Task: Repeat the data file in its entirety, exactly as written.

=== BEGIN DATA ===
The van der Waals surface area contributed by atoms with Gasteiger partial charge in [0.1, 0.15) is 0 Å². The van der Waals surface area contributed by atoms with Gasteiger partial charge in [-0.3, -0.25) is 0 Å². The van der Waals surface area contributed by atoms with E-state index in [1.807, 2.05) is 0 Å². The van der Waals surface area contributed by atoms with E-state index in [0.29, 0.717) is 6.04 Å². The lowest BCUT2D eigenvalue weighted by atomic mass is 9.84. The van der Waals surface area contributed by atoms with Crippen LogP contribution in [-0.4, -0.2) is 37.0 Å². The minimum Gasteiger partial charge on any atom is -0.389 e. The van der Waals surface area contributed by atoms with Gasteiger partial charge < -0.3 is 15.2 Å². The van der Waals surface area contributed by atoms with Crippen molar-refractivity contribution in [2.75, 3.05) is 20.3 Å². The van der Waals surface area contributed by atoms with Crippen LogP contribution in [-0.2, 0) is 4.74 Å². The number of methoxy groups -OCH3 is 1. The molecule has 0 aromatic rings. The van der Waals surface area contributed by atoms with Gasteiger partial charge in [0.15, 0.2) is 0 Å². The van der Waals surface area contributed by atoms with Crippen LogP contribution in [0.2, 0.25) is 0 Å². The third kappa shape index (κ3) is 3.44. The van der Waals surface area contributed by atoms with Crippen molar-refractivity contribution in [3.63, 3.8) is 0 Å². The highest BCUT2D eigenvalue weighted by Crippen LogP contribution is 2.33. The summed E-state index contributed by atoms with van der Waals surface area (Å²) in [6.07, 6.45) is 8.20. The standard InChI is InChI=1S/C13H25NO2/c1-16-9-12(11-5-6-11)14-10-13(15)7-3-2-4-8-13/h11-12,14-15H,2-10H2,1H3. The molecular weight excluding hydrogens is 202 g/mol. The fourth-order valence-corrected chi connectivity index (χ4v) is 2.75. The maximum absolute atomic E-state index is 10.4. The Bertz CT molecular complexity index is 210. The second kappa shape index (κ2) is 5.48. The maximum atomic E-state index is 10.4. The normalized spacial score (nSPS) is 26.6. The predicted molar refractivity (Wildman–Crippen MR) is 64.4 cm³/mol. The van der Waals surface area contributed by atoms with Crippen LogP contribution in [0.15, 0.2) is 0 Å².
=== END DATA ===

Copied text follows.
The van der Waals surface area contributed by atoms with Gasteiger partial charge in [0.1, 0.15) is 0 Å². The van der Waals surface area contributed by atoms with Gasteiger partial charge in [-0.3, -0.25) is 0 Å². The van der Waals surface area contributed by atoms with E-state index in [1.807, 2.05) is 0 Å². The van der Waals surface area contributed by atoms with E-state index in [0.29, 0.717) is 6.04 Å². The lowest BCUT2D eigenvalue weighted by atomic mass is 9.84. The van der Waals surface area contributed by atoms with Crippen LogP contribution in [-0.4, -0.2) is 37.0 Å². The minimum Gasteiger partial charge on any atom is -0.389 e. The van der Waals surface area contributed by atoms with Gasteiger partial charge < -0.3 is 15.2 Å². The van der Waals surface area contributed by atoms with Crippen molar-refractivity contribution in [2.75, 3.05) is 20.3 Å². The van der Waals surface area contributed by atoms with Crippen LogP contribution in [-0.2, 0) is 4.74 Å². The number of methoxy groups -OCH3 is 1. The molecule has 0 aromatic rings. The van der Waals surface area contributed by atoms with Gasteiger partial charge in [0.15, 0.2) is 0 Å². The van der Waals surface area contributed by atoms with Crippen LogP contribution in [0.2, 0.25) is 0 Å². The third kappa shape index (κ3) is 3.44. The van der Waals surface area contributed by atoms with Crippen molar-refractivity contribution in [3.63, 3.8) is 0 Å². The highest BCUT2D eigenvalue weighted by Crippen LogP contribution is 2.33. The summed E-state index contributed by atoms with van der Waals surface area (Å²) in [6.07, 6.45) is 8.20. The standard InChI is InChI=1S/C13H25NO2/c1-16-9-12(11-5-6-11)14-10-13(15)7-3-2-4-8-13/h11-12,14-15H,2-10H2,1H3. The molecular weight excluding hydrogens is 202 g/mol. The fourth-order valence-corrected chi connectivity index (χ4v) is 2.75. The maximum absolute atomic E-state index is 10.4. The Bertz CT molecular complexity index is 210. The second kappa shape index (κ2) is 5.48. The maximum atomic E-state index is 10.4. The normalized spacial score (nSPS) is 26.6. The predicted molar refractivity (Wildman–Crippen MR) is 64.4 cm³/mol. The van der Waals surface area contributed by atoms with Crippen LogP contribution in [0.15, 0.2) is 0 Å².